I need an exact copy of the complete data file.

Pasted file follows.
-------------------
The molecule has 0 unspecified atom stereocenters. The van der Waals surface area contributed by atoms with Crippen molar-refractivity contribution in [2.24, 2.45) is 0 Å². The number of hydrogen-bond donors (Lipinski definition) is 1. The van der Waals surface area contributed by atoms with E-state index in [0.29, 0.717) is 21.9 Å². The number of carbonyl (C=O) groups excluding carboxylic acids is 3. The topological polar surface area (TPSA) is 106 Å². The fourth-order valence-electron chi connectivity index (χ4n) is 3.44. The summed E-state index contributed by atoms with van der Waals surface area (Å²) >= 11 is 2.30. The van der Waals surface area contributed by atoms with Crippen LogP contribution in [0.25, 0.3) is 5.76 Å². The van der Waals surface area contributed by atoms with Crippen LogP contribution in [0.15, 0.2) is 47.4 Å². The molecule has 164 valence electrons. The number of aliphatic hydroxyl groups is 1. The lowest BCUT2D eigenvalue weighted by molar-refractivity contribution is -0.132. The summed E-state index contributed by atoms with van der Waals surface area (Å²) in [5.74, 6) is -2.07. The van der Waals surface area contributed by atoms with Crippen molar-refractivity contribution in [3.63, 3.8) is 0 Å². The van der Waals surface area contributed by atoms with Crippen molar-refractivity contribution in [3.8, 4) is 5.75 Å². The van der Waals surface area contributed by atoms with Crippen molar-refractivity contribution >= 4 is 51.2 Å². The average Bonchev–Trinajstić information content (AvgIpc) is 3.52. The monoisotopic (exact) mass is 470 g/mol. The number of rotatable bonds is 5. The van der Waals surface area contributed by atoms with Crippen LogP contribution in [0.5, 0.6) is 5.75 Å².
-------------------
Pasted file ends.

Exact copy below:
The molecule has 0 unspecified atom stereocenters. The van der Waals surface area contributed by atoms with Crippen molar-refractivity contribution in [2.24, 2.45) is 0 Å². The number of hydrogen-bond donors (Lipinski definition) is 1. The van der Waals surface area contributed by atoms with E-state index in [0.29, 0.717) is 21.9 Å². The number of carbonyl (C=O) groups excluding carboxylic acids is 3. The topological polar surface area (TPSA) is 106 Å². The fourth-order valence-electron chi connectivity index (χ4n) is 3.44. The summed E-state index contributed by atoms with van der Waals surface area (Å²) >= 11 is 2.30. The van der Waals surface area contributed by atoms with Crippen LogP contribution in [0.25, 0.3) is 5.76 Å². The van der Waals surface area contributed by atoms with Crippen LogP contribution in [0.15, 0.2) is 47.4 Å². The molecule has 164 valence electrons. The number of aliphatic hydroxyl groups is 1. The lowest BCUT2D eigenvalue weighted by molar-refractivity contribution is -0.132. The summed E-state index contributed by atoms with van der Waals surface area (Å²) in [5.74, 6) is -2.07. The van der Waals surface area contributed by atoms with Crippen molar-refractivity contribution in [3.63, 3.8) is 0 Å². The van der Waals surface area contributed by atoms with Crippen molar-refractivity contribution in [3.8, 4) is 5.75 Å². The van der Waals surface area contributed by atoms with Crippen molar-refractivity contribution >= 4 is 51.2 Å². The average Bonchev–Trinajstić information content (AvgIpc) is 3.52. The monoisotopic (exact) mass is 470 g/mol. The number of rotatable bonds is 5. The van der Waals surface area contributed by atoms with Crippen LogP contribution in [0.5, 0.6) is 5.75 Å².